Posted 9:30 AM ET – Earnings season will kick into high gear in the next week and traders will be focusing on guidance. Year-over-year comps will be harder to beat since we were starting to come out of the depths of Covid-19 and stock valuations have not been this high since the “tech bubble” of 2000. The enthusiasm for earnings is high and the S&P 500 did not even test the 50-day MA Monday. In fact, the gap down only lasted a bar and we were off to the races with a gap reversal. This price action was very strong and this morning we are gapping up.
The same market forces that were in play early in the week are still present.
Reasons to be bullish:
1. Interest rates are not keeping pace with inflation (negative real returns) so investors see stocks as an attractive investment alternative.
2. Corporate buy backs are steady.
3. The long term trend is up and the market formed a base at the 100-day MA.
4. We are heading into a seasonally strong period.
Reasons to be bearish:
1. Stock valuations have not been this high since the 2000 tech bubble.
2. The Fed may start tapering in November.
3. Hourly wages are rising quickly and this will bite into profit margins.
4. Raw material costs are rising quickly and that is inflationary.
5. Global economic growth is sluggish because of supply disruptions.
6. Electricity is being rationed around the globe due to energy supply issues.
7. China is seeing a rise in corporate defaults. This could spark credit concerns.
8. Analysts are downgrading earnings expectations at a fast clip.
9. This is the heaviest selling we have seen in a year.
The market is priced for perfection and as you can see from the list above, this is NOT a perfect backdrop. These are very strong opposing forces.
Swing traders can dip their toe in the water by selling put of the money bullish put spreads. This strategy will allow you to distance yourself from the action and to take advantage of time decay. Sell the spreads below technical support. If the market is able to hold the gains from yesterday for a few more days, you can add to your bullish put spread positions. I am still expecting two sided price action and I will not get more aggressive with longs until we can close above the 50-day MA for a few days.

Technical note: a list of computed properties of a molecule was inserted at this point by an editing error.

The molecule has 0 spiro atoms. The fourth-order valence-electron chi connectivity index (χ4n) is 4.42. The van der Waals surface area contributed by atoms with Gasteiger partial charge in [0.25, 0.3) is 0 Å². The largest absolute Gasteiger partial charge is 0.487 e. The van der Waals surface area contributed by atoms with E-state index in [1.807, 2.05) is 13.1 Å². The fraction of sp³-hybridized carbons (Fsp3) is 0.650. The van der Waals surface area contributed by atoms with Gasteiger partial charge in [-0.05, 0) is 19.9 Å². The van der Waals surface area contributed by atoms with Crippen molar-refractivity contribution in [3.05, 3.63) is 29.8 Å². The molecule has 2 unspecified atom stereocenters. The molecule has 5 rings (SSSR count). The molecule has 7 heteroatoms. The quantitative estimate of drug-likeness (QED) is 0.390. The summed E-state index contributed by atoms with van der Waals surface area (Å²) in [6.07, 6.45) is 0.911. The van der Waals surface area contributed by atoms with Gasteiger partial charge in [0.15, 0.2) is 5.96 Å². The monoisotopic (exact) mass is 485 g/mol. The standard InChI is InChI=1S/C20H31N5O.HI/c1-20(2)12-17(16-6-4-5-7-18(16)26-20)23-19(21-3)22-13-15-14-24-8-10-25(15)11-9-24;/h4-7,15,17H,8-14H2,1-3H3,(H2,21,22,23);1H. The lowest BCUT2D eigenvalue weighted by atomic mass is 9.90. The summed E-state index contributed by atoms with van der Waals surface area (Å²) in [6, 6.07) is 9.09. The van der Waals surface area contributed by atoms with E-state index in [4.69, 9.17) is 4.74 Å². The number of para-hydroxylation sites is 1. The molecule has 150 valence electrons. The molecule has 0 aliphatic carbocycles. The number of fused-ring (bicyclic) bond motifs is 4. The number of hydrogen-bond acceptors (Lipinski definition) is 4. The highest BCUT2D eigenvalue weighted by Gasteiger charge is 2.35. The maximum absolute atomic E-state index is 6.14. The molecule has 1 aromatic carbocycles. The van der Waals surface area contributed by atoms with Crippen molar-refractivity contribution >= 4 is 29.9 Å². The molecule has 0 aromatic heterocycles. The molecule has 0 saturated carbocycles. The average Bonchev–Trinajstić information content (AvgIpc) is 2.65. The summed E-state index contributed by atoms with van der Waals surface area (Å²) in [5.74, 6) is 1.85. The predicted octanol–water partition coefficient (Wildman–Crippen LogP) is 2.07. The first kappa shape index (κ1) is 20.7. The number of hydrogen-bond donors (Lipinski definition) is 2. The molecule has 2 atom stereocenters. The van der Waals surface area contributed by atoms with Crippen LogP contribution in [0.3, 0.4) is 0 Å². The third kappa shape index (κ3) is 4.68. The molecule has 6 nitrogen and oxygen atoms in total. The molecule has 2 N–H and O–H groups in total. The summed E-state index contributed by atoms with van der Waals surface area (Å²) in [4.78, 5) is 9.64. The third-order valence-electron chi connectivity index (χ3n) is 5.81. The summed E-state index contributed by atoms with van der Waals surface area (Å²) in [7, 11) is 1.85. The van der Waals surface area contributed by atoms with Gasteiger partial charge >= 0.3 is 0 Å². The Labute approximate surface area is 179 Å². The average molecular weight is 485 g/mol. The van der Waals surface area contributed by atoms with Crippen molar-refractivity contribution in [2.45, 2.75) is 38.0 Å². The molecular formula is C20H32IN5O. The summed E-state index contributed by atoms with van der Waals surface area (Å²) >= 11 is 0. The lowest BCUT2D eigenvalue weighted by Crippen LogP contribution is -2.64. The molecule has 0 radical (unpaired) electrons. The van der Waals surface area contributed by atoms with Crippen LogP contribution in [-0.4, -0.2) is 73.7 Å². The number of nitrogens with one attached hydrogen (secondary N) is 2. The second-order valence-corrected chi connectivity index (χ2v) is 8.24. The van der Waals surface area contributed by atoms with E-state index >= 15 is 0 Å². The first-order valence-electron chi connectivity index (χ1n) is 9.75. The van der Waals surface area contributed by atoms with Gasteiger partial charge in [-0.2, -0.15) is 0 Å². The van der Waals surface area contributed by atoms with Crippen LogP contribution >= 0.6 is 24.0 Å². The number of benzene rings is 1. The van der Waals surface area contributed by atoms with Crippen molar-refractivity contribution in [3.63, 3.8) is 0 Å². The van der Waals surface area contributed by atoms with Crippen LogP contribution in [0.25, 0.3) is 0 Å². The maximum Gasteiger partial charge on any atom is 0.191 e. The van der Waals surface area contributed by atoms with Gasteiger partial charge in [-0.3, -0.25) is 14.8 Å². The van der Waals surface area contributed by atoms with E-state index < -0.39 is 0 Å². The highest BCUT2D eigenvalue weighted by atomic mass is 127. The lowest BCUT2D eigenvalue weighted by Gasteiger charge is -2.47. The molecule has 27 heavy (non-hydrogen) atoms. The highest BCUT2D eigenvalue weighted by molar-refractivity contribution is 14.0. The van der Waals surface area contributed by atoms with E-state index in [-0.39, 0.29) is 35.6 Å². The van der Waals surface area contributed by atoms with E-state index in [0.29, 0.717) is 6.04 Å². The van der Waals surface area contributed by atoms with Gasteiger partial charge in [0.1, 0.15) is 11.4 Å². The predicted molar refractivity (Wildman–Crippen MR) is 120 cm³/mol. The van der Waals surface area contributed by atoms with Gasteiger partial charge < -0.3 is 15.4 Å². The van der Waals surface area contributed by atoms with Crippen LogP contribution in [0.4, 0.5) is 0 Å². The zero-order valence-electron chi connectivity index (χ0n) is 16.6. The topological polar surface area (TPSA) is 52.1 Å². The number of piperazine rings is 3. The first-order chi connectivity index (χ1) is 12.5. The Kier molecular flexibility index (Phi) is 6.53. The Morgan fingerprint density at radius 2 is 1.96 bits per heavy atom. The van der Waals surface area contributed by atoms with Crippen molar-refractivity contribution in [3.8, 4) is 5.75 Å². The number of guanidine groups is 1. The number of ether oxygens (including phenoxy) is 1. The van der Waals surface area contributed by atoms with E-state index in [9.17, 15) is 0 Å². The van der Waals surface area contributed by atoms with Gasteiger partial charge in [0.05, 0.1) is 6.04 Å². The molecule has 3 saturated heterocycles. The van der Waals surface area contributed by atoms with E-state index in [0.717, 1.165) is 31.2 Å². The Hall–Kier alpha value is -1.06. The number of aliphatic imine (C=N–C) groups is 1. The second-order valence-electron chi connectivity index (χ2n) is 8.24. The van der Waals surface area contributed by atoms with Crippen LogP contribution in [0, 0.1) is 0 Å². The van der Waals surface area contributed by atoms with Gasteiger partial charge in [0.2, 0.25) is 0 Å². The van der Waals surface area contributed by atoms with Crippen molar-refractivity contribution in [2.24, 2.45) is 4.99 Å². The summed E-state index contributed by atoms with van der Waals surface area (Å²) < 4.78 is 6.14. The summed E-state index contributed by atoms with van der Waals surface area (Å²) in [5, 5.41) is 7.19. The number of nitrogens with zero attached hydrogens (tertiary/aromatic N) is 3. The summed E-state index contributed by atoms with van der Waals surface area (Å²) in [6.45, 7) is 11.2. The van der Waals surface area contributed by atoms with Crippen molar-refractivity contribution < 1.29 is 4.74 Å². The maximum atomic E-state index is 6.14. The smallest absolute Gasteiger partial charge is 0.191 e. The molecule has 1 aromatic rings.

Day traders should not chase the opening gap up. The market has run hard the last few days and I believe that the move up will be challenged this morning. I am NOT looking for a gap reversal and a bear trend day so let me make that very clear.
If we see a mix of green and red candles and a small move higher (or a series of tiny green candles) it will be a sign that there is selling pressure. Bullish speculators will rush in and they will get flushed out. That dip will provide a shorting opportunity and patient traders will eventually have a great entry point for longs.
It is also possible that we compress before moving higher. That is another good pattern because it confirms that buyers are able to hold the gains and fend off sellers. This compression will give us precious time to find stocks with relative strength.
The final pattern is a drift back into the range with mixed green and red candles. A stubborn drift lower will be a sign that buyers are still engaged and that support will form. This is the ideal set-up today because it gives us time to confirm relative strength. The “fakes” will easily give up gains while the “gems” will grind higher as the market fills in some of the gap.
I am bullish for the next week, but the way I approach my day trading will depend on the market action I see early. On a wimpy move higher on top of the gap up I will look for a shorting opportunity and I will look for bullish speculators to get flushed out. On a compression or gradual drift lower I will be flipping charts and looking for my stocks. Once the market finds support (1OP bullish cross, bullish hammer, bullish engulf…) I will buy them.
Support is at the 50-day MA. Resistance is the all-time high.